In a sceptical age, even those disseminating wholly bogus ideas – from corporate pseudo-science to 9/11 conspiracy theories – will often seek to appropriate the language of rational inquiry. But there is a meaningful difference between being a “sceptic” and being in denial. The genuine sceptic forms his beliefs through a balanced evaluation of the evidence. The sceptic of the bogus variety cherry-picks evidence on the basis of a pre-existing belief, seizing on data, however tenuous, that supports his position, and yet declaring himself “sceptical” of any evidence, however compelling, that undermines it.
While it is easy to guess the motivations of an industry-funded scientist denying the dangers posed by his commercial sponsor, or a far-right historian expressing “scepticism” about the Holocaust, other cases are more puzzling. It is difficult to explain why, for example, a respected academic would dismiss the mountain of proof that HIV causes Aids. But several have, notably the Berkeley virologist Peter Duesberg.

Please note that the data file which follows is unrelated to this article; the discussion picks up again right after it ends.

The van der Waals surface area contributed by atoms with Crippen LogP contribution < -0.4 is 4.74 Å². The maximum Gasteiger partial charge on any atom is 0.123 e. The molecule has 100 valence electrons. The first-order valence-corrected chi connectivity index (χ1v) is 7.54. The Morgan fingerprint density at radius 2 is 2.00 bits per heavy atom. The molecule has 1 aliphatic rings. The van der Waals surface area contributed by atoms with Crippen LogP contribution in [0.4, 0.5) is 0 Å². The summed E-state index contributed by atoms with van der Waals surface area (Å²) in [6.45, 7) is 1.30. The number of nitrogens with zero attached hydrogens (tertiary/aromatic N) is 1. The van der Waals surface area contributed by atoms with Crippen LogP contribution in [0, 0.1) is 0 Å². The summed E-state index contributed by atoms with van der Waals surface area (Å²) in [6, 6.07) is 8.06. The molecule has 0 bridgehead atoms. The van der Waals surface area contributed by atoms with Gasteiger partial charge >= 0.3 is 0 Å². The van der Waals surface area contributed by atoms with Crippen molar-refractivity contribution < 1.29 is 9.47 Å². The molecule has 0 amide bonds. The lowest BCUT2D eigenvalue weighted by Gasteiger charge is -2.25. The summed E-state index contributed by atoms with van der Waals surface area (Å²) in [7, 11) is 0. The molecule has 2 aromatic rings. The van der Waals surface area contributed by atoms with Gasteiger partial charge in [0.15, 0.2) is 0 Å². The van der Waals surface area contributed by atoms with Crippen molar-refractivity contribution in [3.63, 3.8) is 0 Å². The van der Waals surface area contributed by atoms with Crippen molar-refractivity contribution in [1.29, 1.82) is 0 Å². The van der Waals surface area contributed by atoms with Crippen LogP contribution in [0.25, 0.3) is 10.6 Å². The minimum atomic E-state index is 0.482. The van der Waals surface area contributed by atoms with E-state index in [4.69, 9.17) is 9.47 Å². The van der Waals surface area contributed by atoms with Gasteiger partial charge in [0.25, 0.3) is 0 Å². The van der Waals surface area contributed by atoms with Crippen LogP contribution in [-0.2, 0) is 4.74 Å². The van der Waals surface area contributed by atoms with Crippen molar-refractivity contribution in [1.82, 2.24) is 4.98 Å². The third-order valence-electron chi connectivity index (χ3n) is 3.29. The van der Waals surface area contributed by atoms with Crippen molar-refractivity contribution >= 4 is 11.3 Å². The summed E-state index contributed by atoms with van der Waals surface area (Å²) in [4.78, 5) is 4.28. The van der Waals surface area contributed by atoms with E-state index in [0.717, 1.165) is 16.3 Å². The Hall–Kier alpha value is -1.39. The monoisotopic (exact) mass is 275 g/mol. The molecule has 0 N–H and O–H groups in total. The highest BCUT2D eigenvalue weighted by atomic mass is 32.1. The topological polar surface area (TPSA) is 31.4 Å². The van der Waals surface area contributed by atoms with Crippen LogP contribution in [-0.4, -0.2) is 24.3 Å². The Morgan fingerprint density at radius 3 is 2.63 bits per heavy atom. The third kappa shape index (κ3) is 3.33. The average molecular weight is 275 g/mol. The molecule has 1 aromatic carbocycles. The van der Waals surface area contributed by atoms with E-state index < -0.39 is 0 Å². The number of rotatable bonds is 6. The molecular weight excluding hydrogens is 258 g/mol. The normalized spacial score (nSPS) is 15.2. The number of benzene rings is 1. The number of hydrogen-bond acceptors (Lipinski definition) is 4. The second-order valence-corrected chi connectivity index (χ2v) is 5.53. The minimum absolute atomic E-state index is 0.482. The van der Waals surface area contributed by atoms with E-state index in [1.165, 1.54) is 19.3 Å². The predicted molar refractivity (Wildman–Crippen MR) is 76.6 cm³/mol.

HIV is a type of “retrovirus”. Duesberg has argued for decades that retroviruses rarely, if ever, harm their hosts. Rather than modify this theory in the light of evidence that one such virus was killing millions, Duesberg in the late 1980s announced his “scepticism” about that evidence, and has stuck to his guns ever since.
Early on, these ideas found a receptive audience among HIV sufferers, desperate for an alternative prognosis. The cause was later taken up by conspiracy theorists convinced that Aids was a money-spinning fabrication of the global pharmaceutical industry.
In South Africa, at the beginning of this decade, Aids scepticism gained currency with a political class dismayed at the prices being charged for life-saving medicines. Under the influence of Duesberg and his fellow “dissidents”, Thabo Mbeki’s government chose to delay for several years public provision of anti-HIV drugs. The economist Nicoli Nattrass estimates that this decision – made amid one of the world’s worst Aids epidemics – may already have cost hundreds of thousands of lives.
Bogus scepticism does not centre on an impartial search for the truth, but on a no-holds-barred defence of a preconceived ideological position. The bogus sceptic is thus, in reality, a disguised dogmatist, made all the more dangerous for his success in appropriating the mantle of the unbiased and open-minded inquirer.
Richard Wilson’s “Don’t Get Fooled Again” is out now, published by Icon Books (£12.99)